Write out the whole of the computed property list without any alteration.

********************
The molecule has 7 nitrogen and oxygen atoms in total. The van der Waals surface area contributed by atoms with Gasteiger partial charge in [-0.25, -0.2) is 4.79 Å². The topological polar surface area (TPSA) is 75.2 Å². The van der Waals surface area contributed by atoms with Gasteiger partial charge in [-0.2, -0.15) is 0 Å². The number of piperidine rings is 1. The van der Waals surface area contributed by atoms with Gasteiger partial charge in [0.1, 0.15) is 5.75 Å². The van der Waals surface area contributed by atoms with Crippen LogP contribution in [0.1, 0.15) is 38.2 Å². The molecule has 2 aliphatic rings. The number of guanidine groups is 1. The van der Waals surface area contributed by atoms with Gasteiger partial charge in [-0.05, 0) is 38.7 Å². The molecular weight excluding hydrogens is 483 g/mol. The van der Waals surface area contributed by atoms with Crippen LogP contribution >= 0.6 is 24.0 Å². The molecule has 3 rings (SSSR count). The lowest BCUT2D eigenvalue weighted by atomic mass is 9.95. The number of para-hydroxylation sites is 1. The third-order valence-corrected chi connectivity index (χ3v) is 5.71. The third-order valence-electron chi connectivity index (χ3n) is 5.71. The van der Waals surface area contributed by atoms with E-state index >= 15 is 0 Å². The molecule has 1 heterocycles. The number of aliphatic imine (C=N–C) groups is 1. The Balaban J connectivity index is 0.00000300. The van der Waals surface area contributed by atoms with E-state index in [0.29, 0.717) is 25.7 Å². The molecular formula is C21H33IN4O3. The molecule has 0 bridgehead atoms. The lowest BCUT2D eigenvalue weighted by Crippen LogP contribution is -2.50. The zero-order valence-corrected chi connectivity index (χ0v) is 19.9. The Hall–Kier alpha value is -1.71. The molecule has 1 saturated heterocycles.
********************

The molecule has 7 nitrogen and oxygen atoms in total. The van der Waals surface area contributed by atoms with Gasteiger partial charge in [-0.25, -0.2) is 4.79 Å². The topological polar surface area (TPSA) is 75.2 Å². The van der Waals surface area contributed by atoms with Gasteiger partial charge in [-0.2, -0.15) is 0 Å². The number of piperidine rings is 1. The van der Waals surface area contributed by atoms with Gasteiger partial charge in [0.1, 0.15) is 5.75 Å². The van der Waals surface area contributed by atoms with Crippen LogP contribution in [0.1, 0.15) is 38.2 Å². The molecule has 2 aliphatic rings. The number of guanidine groups is 1. The van der Waals surface area contributed by atoms with Gasteiger partial charge in [-0.05, 0) is 38.7 Å². The molecular weight excluding hydrogens is 483 g/mol. The van der Waals surface area contributed by atoms with Crippen LogP contribution >= 0.6 is 24.0 Å². The molecule has 3 rings (SSSR count). The lowest BCUT2D eigenvalue weighted by atomic mass is 9.95. The number of para-hydroxylation sites is 1. The third-order valence-corrected chi connectivity index (χ3v) is 5.71. The third-order valence-electron chi connectivity index (χ3n) is 5.71. The van der Waals surface area contributed by atoms with E-state index >= 15 is 0 Å². The molecule has 1 heterocycles. The number of aliphatic imine (C=N–C) groups is 1. The Balaban J connectivity index is 0.00000300. The van der Waals surface area contributed by atoms with E-state index in [0.29, 0.717) is 25.7 Å². The molecular formula is C21H33IN4O3. The molecule has 0 bridgehead atoms. The lowest BCUT2D eigenvalue weighted by Crippen LogP contribution is -2.50. The zero-order valence-corrected chi connectivity index (χ0v) is 19.9. The Hall–Kier alpha value is -1.71. The molecule has 1 saturated heterocycles.